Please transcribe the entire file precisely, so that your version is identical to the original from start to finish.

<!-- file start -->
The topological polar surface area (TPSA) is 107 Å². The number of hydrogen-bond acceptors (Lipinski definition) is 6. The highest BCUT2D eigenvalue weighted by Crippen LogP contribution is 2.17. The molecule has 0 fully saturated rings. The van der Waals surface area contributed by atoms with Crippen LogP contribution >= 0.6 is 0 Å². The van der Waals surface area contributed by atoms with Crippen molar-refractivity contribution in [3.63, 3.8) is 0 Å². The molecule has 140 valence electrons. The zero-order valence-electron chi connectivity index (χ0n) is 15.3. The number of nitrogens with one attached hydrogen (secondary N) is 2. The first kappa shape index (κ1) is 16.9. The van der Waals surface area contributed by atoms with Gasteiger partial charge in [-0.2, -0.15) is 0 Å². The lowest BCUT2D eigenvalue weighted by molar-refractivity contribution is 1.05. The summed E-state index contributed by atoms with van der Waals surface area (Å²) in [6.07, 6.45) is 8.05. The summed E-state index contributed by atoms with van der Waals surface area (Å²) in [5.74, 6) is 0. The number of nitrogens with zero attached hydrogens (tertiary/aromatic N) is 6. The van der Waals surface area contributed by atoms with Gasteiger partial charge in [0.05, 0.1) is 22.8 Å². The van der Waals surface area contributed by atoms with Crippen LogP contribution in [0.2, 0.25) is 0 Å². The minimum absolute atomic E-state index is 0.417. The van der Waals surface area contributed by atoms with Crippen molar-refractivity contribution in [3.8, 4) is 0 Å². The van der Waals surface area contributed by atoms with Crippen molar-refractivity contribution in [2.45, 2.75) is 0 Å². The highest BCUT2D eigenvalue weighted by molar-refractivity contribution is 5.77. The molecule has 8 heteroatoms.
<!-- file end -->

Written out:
The topological polar surface area (TPSA) is 107 Å². The number of hydrogen-bond acceptors (Lipinski definition) is 6. The highest BCUT2D eigenvalue weighted by Crippen LogP contribution is 2.17. The molecule has 0 fully saturated rings. The van der Waals surface area contributed by atoms with Crippen LogP contribution >= 0.6 is 0 Å². The van der Waals surface area contributed by atoms with Crippen molar-refractivity contribution in [3.63, 3.8) is 0 Å². The molecule has 140 valence electrons. The zero-order valence-electron chi connectivity index (χ0n) is 15.3. The number of nitrogens with one attached hydrogen (secondary N) is 2. The first kappa shape index (κ1) is 16.9. The van der Waals surface area contributed by atoms with Gasteiger partial charge in [-0.2, -0.15) is 0 Å². The lowest BCUT2D eigenvalue weighted by molar-refractivity contribution is 1.05. The summed E-state index contributed by atoms with van der Waals surface area (Å²) in [6.07, 6.45) is 8.05. The summed E-state index contributed by atoms with van der Waals surface area (Å²) in [5.74, 6) is 0. The number of nitrogens with zero attached hydrogens (tertiary/aromatic N) is 6. The van der Waals surface area contributed by atoms with Gasteiger partial charge in [0.05, 0.1) is 22.8 Å². The van der Waals surface area contributed by atoms with Crippen LogP contribution in [0.2, 0.25) is 0 Å². The minimum absolute atomic E-state index is 0.417. The van der Waals surface area contributed by atoms with Crippen molar-refractivity contribution in [3.8, 4) is 0 Å². The van der Waals surface area contributed by atoms with Crippen molar-refractivity contribution in [2.45, 2.75) is 0 Å². The highest BCUT2D eigenvalue weighted by molar-refractivity contribution is 5.77. The molecule has 8 heteroatoms.